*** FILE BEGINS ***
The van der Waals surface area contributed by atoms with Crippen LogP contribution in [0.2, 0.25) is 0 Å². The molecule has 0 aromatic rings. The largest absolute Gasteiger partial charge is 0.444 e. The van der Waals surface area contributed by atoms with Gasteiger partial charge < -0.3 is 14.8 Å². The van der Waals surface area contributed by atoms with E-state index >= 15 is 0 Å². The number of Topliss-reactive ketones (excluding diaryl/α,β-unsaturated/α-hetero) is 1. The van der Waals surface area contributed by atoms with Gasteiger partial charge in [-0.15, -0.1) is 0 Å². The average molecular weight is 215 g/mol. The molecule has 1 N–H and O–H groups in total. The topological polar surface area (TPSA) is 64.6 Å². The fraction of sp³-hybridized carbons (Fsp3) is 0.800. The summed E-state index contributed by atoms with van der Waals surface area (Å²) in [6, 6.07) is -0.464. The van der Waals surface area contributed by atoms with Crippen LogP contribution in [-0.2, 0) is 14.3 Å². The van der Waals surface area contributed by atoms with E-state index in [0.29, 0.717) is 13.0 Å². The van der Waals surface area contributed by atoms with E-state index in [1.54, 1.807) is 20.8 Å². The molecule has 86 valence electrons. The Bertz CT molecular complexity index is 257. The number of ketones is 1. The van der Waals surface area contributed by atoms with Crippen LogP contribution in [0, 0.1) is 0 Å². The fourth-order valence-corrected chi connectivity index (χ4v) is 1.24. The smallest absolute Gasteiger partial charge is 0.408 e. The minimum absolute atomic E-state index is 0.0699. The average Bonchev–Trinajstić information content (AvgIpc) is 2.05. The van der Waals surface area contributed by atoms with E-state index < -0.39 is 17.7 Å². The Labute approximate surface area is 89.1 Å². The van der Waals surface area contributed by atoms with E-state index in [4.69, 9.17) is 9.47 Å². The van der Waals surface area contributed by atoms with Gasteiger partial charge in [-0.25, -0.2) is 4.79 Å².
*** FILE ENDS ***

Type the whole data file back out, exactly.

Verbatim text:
The van der Waals surface area contributed by atoms with Crippen LogP contribution in [0.2, 0.25) is 0 Å². The molecule has 0 aromatic rings. The largest absolute Gasteiger partial charge is 0.444 e. The van der Waals surface area contributed by atoms with Gasteiger partial charge < -0.3 is 14.8 Å². The van der Waals surface area contributed by atoms with E-state index >= 15 is 0 Å². The number of Topliss-reactive ketones (excluding diaryl/α,β-unsaturated/α-hetero) is 1. The van der Waals surface area contributed by atoms with Gasteiger partial charge in [-0.15, -0.1) is 0 Å². The average molecular weight is 215 g/mol. The molecule has 1 N–H and O–H groups in total. The topological polar surface area (TPSA) is 64.6 Å². The fraction of sp³-hybridized carbons (Fsp3) is 0.800. The summed E-state index contributed by atoms with van der Waals surface area (Å²) in [6, 6.07) is -0.464. The van der Waals surface area contributed by atoms with Crippen LogP contribution in [-0.2, 0) is 14.3 Å². The van der Waals surface area contributed by atoms with E-state index in [0.29, 0.717) is 13.0 Å². The van der Waals surface area contributed by atoms with E-state index in [1.54, 1.807) is 20.8 Å². The molecule has 86 valence electrons. The Bertz CT molecular complexity index is 257. The number of ketones is 1. The van der Waals surface area contributed by atoms with Crippen LogP contribution in [0, 0.1) is 0 Å². The fourth-order valence-corrected chi connectivity index (χ4v) is 1.24. The smallest absolute Gasteiger partial charge is 0.408 e. The minimum absolute atomic E-state index is 0.0699. The average Bonchev–Trinajstić information content (AvgIpc) is 2.05. The van der Waals surface area contributed by atoms with E-state index < -0.39 is 17.7 Å². The Labute approximate surface area is 89.1 Å². The van der Waals surface area contributed by atoms with E-state index in [4.69, 9.17) is 9.47 Å². The van der Waals surface area contributed by atoms with Gasteiger partial charge in [-0.25, -0.2) is 4.79 Å².